We are in the process of searching for a lead pastor for our church. It’s a daunting process as we are a young church and the outcome will have a huge bearing on the future vitality of our church community. We want to make sure we are in tune with the Holy Spirit’s guidance, as He knows what’s best for our church. As a result, myself and the other church leaders have been pondering what characteristics we are to look for in a potential candidate.
There are many noble characteristics one must look out for in someone and I would be very keen to hear what others’ views are. However I have observed two key ingredients that I feel are critical. Both of those ingredients can be merged into what I see as the main aim or responsibility of church leadership.
Firstly, the two ingredients I think are crucial:
1) A faithful, God-fearing, passionate expositor and teacher of the Word. In a world that is so confused and corrupted with political correctness and relativism, there needs to be solid, passionate teaching of God’s Word within the church by someone with clear and strong biblical convictions. This teaching and attitude to the Bible is to permeate throughout the sermons/church services each week and into the small group sessions. A church will only be able to develop a healthy, God-honouring culture if it is founded on prayer and being engrossed with learning what the Bible teaches with members applying this to their lives. This culture will permeate through to aiding our individual battle to fight sin and follow God, and affect how we treat and support those around us.
2) That leads me to the second ingredient – someone who is able to connect with, support and empower those around him. A leader is by definition someone who influences others; a person who people look to for guidance. One way to know if someone is a leader is to look behind and see who is following. People will follow those who they trust and believe want the best for them and the church; who’s leadership they feel is best for their spiritual growth, the growth of the church and the glory of God within the community. A church leader’s key role is to inspire and equip others to become more like Christ. There are many ways in which one may potentially do this, but I feel one effective method is by empowering and equipping other leaders. When a leader invests into other leaders, his influence is multiplied. This influence then permeates through the small/bible study groups, which I feel are the building blocks of the church and where the ‘rubber hits the road’. This cascade effect highlights how leadership will make or break the church and why we must be extremely discerning and diligent in who we allow into leadership roles, and why there must be a level of accountability and support within the leadership group.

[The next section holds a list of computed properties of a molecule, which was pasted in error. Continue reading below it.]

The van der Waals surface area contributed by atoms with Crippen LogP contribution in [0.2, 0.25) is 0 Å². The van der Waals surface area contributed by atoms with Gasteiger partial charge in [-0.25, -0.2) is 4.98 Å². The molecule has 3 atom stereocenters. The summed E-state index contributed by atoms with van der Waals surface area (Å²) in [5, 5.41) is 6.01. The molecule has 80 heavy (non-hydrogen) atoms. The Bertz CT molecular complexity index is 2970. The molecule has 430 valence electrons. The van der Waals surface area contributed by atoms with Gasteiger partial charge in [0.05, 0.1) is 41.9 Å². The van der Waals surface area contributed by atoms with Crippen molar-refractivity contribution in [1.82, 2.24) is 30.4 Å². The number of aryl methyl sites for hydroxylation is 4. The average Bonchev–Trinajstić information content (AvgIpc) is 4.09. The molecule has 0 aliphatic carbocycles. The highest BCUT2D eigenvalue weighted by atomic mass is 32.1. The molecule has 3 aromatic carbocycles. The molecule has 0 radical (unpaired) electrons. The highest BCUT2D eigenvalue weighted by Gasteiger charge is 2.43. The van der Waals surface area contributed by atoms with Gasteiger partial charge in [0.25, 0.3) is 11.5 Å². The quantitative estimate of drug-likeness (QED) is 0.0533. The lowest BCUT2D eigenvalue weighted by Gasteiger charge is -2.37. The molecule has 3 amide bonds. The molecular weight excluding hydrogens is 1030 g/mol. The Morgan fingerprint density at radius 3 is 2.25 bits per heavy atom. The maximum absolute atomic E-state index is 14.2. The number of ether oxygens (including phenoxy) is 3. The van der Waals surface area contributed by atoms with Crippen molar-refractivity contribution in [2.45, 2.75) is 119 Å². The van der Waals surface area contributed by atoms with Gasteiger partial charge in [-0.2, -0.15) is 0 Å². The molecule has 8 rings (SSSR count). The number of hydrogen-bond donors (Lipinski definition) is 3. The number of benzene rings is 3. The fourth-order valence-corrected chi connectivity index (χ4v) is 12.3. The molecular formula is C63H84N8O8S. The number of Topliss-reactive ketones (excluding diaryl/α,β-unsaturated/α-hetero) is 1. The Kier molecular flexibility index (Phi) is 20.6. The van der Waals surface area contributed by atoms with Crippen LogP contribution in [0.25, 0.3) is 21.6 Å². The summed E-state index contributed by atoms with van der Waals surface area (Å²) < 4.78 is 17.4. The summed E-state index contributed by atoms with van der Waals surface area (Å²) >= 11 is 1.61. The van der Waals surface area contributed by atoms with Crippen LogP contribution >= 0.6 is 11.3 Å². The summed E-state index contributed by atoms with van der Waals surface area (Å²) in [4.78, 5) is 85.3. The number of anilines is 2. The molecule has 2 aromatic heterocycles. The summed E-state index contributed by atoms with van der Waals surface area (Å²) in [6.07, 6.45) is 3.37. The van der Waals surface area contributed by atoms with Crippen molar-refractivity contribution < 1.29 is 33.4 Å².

But if I was to summarise those two key elements of a Christian leader into one key element I think it would be this: The Lead Pastor, by humbly submitting to the power and guidance of the Holy Spirit, is to help equip and empower the church with the gospel of Jesus Christ.
It’s through the Gospel that we realise how our human frailty and sinful depravity is torn down by the liberating and empowering work of Jesus Christ on the cross. It’s through Christ’s sacrifice and resurrection that we are born again spiritually and come into union with God forever. It’s through this gospel message that we break free from the sinful entanglements that hold us down and realise the joy of serving God in all that we do. Only by this message are we humbled before our holy God and empowered by the Holy Spirit to step up to the plate and live for Christ. What greater purpose is there for our church leaders to aspire others towards? We live to serve and marvel our God and all that He has does. Our church leaders are the key people to help facilitate that within the church.
That is some of my thoughts, but clearly there are other important ingredients. I would appreciate your thoughts on what you think makes a godly leader/leadership within the church.
Soli deo gloria
The crucial thing is the motivation for seeking out a ‘Lead Pastor’. Is it to gain credibility as a ‘real church’? I hope not. I agree whole-heartedly with your observation concerning the behaviours of many secular leaderships: ‘In a world that is so confused and corrupted with political correctness and relativism’, but if I may say so, your approach to seeking a leader is surprisingly full of the language of many secular leadership courses.
Why do you want leaders to ‘empower’, when actually you want servants to show you how to serve Christ? Personally, I would want a wise pastor, preacher, teacher, friend and brother. Someone I could feel at home with, and at the same time someone who could lift me to the heavens with the Word of God. Someone I could talk to whose approval would be great encouragement, and someone whose disapproval would cause me to think again.